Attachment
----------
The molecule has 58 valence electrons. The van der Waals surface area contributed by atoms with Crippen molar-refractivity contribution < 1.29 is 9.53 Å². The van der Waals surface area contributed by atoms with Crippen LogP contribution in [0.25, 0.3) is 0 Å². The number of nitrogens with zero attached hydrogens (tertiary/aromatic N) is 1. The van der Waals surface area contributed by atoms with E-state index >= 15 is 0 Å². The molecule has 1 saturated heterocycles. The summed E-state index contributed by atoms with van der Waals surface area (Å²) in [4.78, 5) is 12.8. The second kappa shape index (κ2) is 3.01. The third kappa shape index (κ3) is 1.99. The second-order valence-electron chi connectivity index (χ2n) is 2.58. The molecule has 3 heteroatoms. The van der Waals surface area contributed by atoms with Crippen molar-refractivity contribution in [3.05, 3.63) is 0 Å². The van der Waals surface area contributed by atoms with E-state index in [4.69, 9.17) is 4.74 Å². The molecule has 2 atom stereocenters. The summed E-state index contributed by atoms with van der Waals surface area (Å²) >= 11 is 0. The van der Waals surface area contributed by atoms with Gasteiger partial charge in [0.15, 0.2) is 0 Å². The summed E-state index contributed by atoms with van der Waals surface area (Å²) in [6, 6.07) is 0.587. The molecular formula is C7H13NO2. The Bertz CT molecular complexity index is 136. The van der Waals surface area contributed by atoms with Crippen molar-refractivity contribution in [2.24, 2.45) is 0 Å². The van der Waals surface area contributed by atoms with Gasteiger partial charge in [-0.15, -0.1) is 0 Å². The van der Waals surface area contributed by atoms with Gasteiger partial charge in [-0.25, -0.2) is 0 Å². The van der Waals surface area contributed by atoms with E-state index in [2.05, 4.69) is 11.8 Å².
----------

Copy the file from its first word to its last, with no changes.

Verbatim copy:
The molecule has 58 valence electrons. The van der Waals surface area contributed by atoms with Crippen molar-refractivity contribution < 1.29 is 9.53 Å². The van der Waals surface area contributed by atoms with Crippen LogP contribution in [0.25, 0.3) is 0 Å². The number of nitrogens with zero attached hydrogens (tertiary/aromatic N) is 1. The van der Waals surface area contributed by atoms with E-state index >= 15 is 0 Å². The molecule has 1 saturated heterocycles. The summed E-state index contributed by atoms with van der Waals surface area (Å²) in [4.78, 5) is 12.8. The second kappa shape index (κ2) is 3.01. The third kappa shape index (κ3) is 1.99. The second-order valence-electron chi connectivity index (χ2n) is 2.58. The molecule has 3 heteroatoms. The van der Waals surface area contributed by atoms with Crippen molar-refractivity contribution in [3.05, 3.63) is 0 Å². The van der Waals surface area contributed by atoms with E-state index in [4.69, 9.17) is 4.74 Å². The molecule has 2 atom stereocenters. The summed E-state index contributed by atoms with van der Waals surface area (Å²) >= 11 is 0. The van der Waals surface area contributed by atoms with Gasteiger partial charge in [0.15, 0.2) is 0 Å². The summed E-state index contributed by atoms with van der Waals surface area (Å²) in [6, 6.07) is 0.587. The molecular formula is C7H13NO2. The Bertz CT molecular complexity index is 136. The van der Waals surface area contributed by atoms with Crippen molar-refractivity contribution in [2.24, 2.45) is 0 Å². The van der Waals surface area contributed by atoms with Gasteiger partial charge in [-0.15, -0.1) is 0 Å². The van der Waals surface area contributed by atoms with Gasteiger partial charge in [-0.25, -0.2) is 0 Å². The van der Waals surface area contributed by atoms with E-state index in [2.05, 4.69) is 11.8 Å².